Best MP3 Players, Portable Media Players and Digital Audio Players (2023) | WIRED

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Best MP3 Players, Portable Media Players and Digital Audio Players (2023) | WIRED

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we’ve got nothing against your smartphone, not really. After all, it’s a handy GPS, a very acceptable camera, a brilliant internet portal, and probably quite a decent telephone. But you know as well as we do that it’s not much of a music player.

How could it be? After all, the digital-to-analog converter, the headphone amplification, and all the other hardware that goes into delivering a great music player are nothing more than afterthoughts when a company is specifying a smartphone. It’s the same as the sound of your laptop in this respect—the design prioritizes loads of other things, and there’s an incredible amount of electrical activity and noise going on inside that basically scuppers the chances of it sounding in any way good. Even if you toss out those dreadful headphones that came with it, your smartphone sounds dull or hazy or weedy—or all three all at once. It’s sad but it’s true.

So if you’re serious about portable listening, leave your smartphone to do what it’s good for and get yourself a dedicated music player. Because no matter if it’s called a digital audio player, a portable music player, or (for those who enjoy the old skool) an MP3 player, it has been designed to take care of one very specific piece of business. Apple knew the truth of this, but it couldn’t prevent the iPod in all its forms from being cannibalized by the iPhone.

But there are more dedicated, more intrepid brands than Apple that understand the benefit of keeping the music player alive. Here we’ve selected your five most compelling options, from sub-£100 entry-level charmers to entire “pocket-size high-end audio system-cum-lavish accessory” devices that cost almost £4K. It’s a wide-ranging and disparate bunch, but they all have one thing in common. To a lesser or greater extent, they’ll all make you wonder what you ever heard in that smartphone in the first place.

For more WIRED audio guides, check out our Best Gifts for Audiophiles, Best Bluetooth Speakers, Best Soundbars and Best Wired Headphones lists.

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It seems a strange decision on Sony’s part to give its NW-A306 portable music player (the first Sony product called a “Walkman” in an awfully long time) an Android 12 operating system that duplicates a lot of the functions of your smartphone. After all, you’ve decided to take music playback responsibilities away from your phone, haven’t you? Oh, and the touchscreen could be more responsive too.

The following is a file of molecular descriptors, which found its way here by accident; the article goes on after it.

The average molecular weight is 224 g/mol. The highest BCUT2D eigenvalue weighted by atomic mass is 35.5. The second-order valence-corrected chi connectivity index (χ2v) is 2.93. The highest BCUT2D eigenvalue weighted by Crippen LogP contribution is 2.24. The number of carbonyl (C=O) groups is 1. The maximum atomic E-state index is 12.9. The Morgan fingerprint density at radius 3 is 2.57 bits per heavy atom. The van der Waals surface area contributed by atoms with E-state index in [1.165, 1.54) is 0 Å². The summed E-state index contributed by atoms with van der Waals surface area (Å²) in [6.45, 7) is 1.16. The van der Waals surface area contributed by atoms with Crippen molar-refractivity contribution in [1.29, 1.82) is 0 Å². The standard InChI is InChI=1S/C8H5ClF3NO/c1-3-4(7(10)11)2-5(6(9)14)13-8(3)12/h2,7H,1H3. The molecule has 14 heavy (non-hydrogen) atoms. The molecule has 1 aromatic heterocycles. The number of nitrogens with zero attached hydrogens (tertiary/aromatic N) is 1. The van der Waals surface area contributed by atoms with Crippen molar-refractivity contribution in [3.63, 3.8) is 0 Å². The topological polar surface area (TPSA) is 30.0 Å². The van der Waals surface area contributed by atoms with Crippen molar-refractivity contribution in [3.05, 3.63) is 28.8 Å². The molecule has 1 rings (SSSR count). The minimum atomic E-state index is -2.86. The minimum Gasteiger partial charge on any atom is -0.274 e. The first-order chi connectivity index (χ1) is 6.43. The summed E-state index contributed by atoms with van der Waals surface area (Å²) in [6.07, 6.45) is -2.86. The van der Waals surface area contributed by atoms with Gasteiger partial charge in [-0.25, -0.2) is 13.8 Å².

Fortunately, the biggest effect this has is not on sound quality (which is—spoiler alert—very agreeable indeed) but on internal memory. The NW-A306 has a nominal 32 GB, but Android 12 knocks that down to more like 18 GB. Luckily there’s a microSD card slot here that can handle cards of 512 GB (for sure) and 1 TB (anecdotally).

From here, all the news is good. The dinky little NW-A306 is built and finished to the standard you expect from Sony, has an absolute fistful of functionality where both wired and wireless listening is concerned, and with careful use can eke a single charge out to over 30 hours of playback. And given a decent quality of digital audio file to deal with, the Sony is a spacious, detailed, and quite spirited listen that will have you choosing “just one more song” long after you should have started doing something else.

If it’s true portability you want, don’t look any further. Despite being able to deal with properly high-resolution digital audio files, despite having a bright, full-color touchscreen and a battery that should last you for 15 hours from a single charge, the Shanling M0 Pro weighs virtually nothing and is around the same size as an Apple Watch.

Sacrifices have to be made to create a hi-res audio player for this sort of money, of course, but they’re not obvious in the aluminum and glass construction. The lack of built-in memory is a bit of a giveaway, though—any music you want to play will have to be stored on a microSD card. (The M0 Pro can accept cards up to 512 GB.) This, along with a touchscreen that’s trickier to operate than it might be, are the only accommodations you’ll have to make.